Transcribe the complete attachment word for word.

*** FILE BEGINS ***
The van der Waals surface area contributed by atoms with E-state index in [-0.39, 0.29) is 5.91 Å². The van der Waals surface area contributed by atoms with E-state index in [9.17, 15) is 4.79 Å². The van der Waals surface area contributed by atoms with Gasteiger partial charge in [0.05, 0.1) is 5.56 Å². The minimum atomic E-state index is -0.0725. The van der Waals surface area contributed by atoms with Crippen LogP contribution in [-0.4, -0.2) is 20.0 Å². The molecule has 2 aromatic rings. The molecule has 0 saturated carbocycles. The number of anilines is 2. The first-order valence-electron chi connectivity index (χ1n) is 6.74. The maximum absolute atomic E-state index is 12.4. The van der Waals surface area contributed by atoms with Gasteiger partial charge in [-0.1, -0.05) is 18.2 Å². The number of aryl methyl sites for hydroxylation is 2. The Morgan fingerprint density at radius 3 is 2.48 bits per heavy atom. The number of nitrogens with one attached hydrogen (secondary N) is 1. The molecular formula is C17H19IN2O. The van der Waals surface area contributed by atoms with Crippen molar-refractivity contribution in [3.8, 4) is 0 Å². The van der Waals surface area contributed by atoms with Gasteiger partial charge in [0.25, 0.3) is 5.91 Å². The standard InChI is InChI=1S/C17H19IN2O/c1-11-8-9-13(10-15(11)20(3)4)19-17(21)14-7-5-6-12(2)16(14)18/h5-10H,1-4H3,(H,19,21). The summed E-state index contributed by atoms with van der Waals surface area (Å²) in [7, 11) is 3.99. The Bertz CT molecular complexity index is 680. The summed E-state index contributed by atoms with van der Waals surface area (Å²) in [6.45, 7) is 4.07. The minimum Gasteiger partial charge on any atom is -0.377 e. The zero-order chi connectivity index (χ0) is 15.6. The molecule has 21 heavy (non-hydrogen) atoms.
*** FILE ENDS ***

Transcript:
The van der Waals surface area contributed by atoms with E-state index in [-0.39, 0.29) is 5.91 Å². The van der Waals surface area contributed by atoms with E-state index in [9.17, 15) is 4.79 Å². The van der Waals surface area contributed by atoms with Gasteiger partial charge in [0.05, 0.1) is 5.56 Å². The minimum atomic E-state index is -0.0725. The van der Waals surface area contributed by atoms with Crippen LogP contribution in [-0.4, -0.2) is 20.0 Å². The molecule has 2 aromatic rings. The molecule has 0 saturated carbocycles. The number of anilines is 2. The first-order valence-electron chi connectivity index (χ1n) is 6.74. The maximum absolute atomic E-state index is 12.4. The van der Waals surface area contributed by atoms with Gasteiger partial charge in [-0.1, -0.05) is 18.2 Å². The number of aryl methyl sites for hydroxylation is 2. The Morgan fingerprint density at radius 3 is 2.48 bits per heavy atom. The number of nitrogens with one attached hydrogen (secondary N) is 1. The molecular formula is C17H19IN2O. The van der Waals surface area contributed by atoms with Crippen molar-refractivity contribution in [3.8, 4) is 0 Å². The van der Waals surface area contributed by atoms with Gasteiger partial charge in [0.25, 0.3) is 5.91 Å². The standard InChI is InChI=1S/C17H19IN2O/c1-11-8-9-13(10-15(11)20(3)4)19-17(21)14-7-5-6-12(2)16(14)18/h5-10H,1-4H3,(H,19,21). The summed E-state index contributed by atoms with van der Waals surface area (Å²) in [7, 11) is 3.99. The Bertz CT molecular complexity index is 680. The summed E-state index contributed by atoms with van der Waals surface area (Å²) in [6.45, 7) is 4.07. The minimum Gasteiger partial charge on any atom is -0.377 e. The zero-order chi connectivity index (χ0) is 15.6. The molecule has 21 heavy (non-hydrogen) atoms.